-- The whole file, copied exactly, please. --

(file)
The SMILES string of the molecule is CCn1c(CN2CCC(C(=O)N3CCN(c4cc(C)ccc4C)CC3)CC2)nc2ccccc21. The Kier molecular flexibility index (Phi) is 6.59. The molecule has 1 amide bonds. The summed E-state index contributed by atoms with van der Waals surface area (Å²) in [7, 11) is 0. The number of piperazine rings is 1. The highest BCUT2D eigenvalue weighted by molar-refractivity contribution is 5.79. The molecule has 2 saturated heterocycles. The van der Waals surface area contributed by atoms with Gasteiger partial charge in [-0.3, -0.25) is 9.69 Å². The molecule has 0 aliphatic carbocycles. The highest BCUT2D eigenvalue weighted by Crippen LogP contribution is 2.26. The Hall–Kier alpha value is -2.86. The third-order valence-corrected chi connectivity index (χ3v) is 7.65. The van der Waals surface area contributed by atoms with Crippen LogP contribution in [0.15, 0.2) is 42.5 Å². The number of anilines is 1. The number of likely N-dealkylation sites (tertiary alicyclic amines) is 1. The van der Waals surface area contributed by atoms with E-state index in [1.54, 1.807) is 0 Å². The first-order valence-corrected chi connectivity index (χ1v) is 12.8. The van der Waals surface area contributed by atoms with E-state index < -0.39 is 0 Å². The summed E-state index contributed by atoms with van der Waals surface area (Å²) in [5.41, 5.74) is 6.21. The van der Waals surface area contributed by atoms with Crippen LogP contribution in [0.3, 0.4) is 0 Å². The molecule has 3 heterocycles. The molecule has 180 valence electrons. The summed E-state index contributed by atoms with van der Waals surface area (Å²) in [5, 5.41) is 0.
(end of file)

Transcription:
The SMILES string of the molecule is CCn1c(CN2CCC(C(=O)N3CCN(c4cc(C)ccc4C)CC3)CC2)nc2ccccc21. The Kier molecular flexibility index (Phi) is 6.59. The molecule has 1 amide bonds. The summed E-state index contributed by atoms with van der Waals surface area (Å²) in [7, 11) is 0. The number of piperazine rings is 1. The highest BCUT2D eigenvalue weighted by molar-refractivity contribution is 5.79. The molecule has 2 saturated heterocycles. The van der Waals surface area contributed by atoms with Gasteiger partial charge in [-0.3, -0.25) is 9.69 Å². The molecule has 0 aliphatic carbocycles. The highest BCUT2D eigenvalue weighted by Crippen LogP contribution is 2.26. The Hall–Kier alpha value is -2.86. The third-order valence-corrected chi connectivity index (χ3v) is 7.65. The van der Waals surface area contributed by atoms with Crippen LogP contribution in [0.15, 0.2) is 42.5 Å². The number of anilines is 1. The number of likely N-dealkylation sites (tertiary alicyclic amines) is 1. The van der Waals surface area contributed by atoms with E-state index in [1.54, 1.807) is 0 Å². The first-order valence-corrected chi connectivity index (χ1v) is 12.8. The van der Waals surface area contributed by atoms with E-state index < -0.39 is 0 Å². The summed E-state index contributed by atoms with van der Waals surface area (Å²) in [5.41, 5.74) is 6.21. The van der Waals surface area contributed by atoms with Crippen LogP contribution in [0.3, 0.4) is 0 Å². The molecule has 3 heterocycles. The molecule has 180 valence electrons. The summed E-state index contributed by atoms with van der Waals surface area (Å²) in [5, 5.41) is 0.